charm quark, that contributes a charm of positive one to the meson, and one up
antiquark. This particle makes no contribution
to the overall charm. The overall charm of the D Meson,
then, is positive one. This is the total charm in this
equation before the interaction takes place.

The second part of our question
asks about the total charm after the interaction has taken place. At this point, the D meson has
decayed into the kaon and the two pions. So now, we want to calculate the
total charm for these three particles combined. We’ll do this by adding together
the charm of each individual particle. First, we consider the kaon. The quarks that make it up are the
up quark and the strange antiquark. Neither of these impacts the charm
of the particle overall, which means that its charm is zero.

Considering next our positive pion,
we see this is made of an up quark and a down antiquark. These also have no impact on
charm. So therefore, the charm of this
particle is zero too, and so is the charm of our neutral pion because this also is
not made up of any charm quarks or charm antiquarks. The way we figure out the total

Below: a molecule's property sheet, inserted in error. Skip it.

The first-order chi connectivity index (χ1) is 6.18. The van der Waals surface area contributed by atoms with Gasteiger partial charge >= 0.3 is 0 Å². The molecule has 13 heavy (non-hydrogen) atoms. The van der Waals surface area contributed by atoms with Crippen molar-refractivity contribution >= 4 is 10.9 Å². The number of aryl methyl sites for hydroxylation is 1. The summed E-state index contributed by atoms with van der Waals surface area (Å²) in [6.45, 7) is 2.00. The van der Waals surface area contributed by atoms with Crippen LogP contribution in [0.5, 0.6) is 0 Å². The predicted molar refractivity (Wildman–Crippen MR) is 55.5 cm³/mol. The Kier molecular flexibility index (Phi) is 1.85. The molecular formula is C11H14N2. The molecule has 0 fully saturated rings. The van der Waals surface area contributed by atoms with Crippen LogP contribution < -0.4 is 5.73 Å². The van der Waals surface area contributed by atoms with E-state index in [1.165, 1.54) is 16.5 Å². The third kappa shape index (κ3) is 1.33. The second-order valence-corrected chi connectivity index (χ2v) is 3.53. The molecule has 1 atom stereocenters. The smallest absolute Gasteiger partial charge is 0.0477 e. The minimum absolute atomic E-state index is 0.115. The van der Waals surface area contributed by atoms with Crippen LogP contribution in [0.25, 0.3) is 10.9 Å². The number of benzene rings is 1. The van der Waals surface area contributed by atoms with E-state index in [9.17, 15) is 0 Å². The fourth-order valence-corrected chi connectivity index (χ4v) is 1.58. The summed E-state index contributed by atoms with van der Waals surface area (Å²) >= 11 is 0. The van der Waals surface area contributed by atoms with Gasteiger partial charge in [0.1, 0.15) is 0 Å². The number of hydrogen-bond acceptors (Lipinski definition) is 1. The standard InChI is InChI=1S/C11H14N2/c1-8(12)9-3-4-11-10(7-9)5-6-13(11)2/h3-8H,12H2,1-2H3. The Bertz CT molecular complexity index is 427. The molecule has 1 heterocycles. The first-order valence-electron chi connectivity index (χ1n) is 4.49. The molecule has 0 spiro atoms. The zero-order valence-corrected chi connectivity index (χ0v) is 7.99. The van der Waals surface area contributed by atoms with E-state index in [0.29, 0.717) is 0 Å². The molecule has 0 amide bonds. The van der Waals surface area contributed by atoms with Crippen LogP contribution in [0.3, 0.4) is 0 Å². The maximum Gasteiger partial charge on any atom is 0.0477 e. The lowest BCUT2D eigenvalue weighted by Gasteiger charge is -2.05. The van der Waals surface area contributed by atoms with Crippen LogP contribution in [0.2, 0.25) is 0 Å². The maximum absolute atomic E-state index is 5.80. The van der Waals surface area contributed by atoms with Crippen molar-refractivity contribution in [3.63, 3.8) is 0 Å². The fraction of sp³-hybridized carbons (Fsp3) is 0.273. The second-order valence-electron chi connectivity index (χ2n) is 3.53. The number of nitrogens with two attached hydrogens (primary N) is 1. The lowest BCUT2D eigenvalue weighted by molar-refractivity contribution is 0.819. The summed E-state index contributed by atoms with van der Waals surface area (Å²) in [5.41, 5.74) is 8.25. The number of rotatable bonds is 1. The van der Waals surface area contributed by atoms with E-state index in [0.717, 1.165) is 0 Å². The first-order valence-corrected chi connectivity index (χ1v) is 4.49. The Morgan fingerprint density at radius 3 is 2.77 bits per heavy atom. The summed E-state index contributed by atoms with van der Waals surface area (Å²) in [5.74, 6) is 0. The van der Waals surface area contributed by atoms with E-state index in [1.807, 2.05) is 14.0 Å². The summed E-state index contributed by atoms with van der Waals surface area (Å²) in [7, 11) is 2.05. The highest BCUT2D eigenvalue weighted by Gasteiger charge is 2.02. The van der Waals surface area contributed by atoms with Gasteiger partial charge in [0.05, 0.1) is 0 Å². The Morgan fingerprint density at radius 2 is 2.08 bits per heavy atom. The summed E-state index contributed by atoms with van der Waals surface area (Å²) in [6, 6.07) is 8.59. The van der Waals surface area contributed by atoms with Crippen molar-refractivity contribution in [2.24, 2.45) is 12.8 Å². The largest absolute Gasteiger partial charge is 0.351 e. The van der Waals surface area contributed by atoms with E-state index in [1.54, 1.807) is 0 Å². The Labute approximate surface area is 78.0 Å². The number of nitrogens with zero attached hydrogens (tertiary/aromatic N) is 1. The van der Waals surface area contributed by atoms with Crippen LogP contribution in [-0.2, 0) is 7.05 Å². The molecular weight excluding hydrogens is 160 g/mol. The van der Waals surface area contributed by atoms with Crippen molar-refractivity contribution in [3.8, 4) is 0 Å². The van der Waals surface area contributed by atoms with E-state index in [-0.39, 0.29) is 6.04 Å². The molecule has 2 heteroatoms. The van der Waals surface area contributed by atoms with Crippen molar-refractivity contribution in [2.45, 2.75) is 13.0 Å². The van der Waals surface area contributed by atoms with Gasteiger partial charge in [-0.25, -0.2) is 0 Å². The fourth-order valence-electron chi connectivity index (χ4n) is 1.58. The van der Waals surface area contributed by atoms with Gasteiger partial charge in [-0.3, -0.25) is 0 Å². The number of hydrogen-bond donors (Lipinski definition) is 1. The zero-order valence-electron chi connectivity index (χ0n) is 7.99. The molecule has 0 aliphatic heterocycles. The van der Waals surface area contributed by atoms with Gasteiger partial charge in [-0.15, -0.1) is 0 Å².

charm after the interaction has taken place is by adding together the charm of what
we could call the products. Zero plus zero plus zero is
zero. So, that is the total charm after
the interaction. And note that in this interaction,
charm is not conserved. It started out as one and ended up
as zero.

Let’s summarize now what we’ve
learned about charm. In this lesson, we saw that charm
is a property of subatomic particles. It’s determined by the number of
charm quarks and antiquarks these particles may possess. The rule for calculating charm is
that for every charm quark possessed by a particle that contributes a charm of
positive one, while every charm antiquark contributes a charm of negative one. We saw further that the total charm
of a composite particle equals the sum of the charms of the particles that make it
up. For example, a baryon made of three
charm quarks would have an overall charm of positive three. We saw further that any particle
with no charm quarks or antiquarks has an overall charm of zero. This includes all leptons. Lastly, we saw that charm is
conserved under strong and electromagnetic interactions but not under weak
interactions. This is a summary of charm.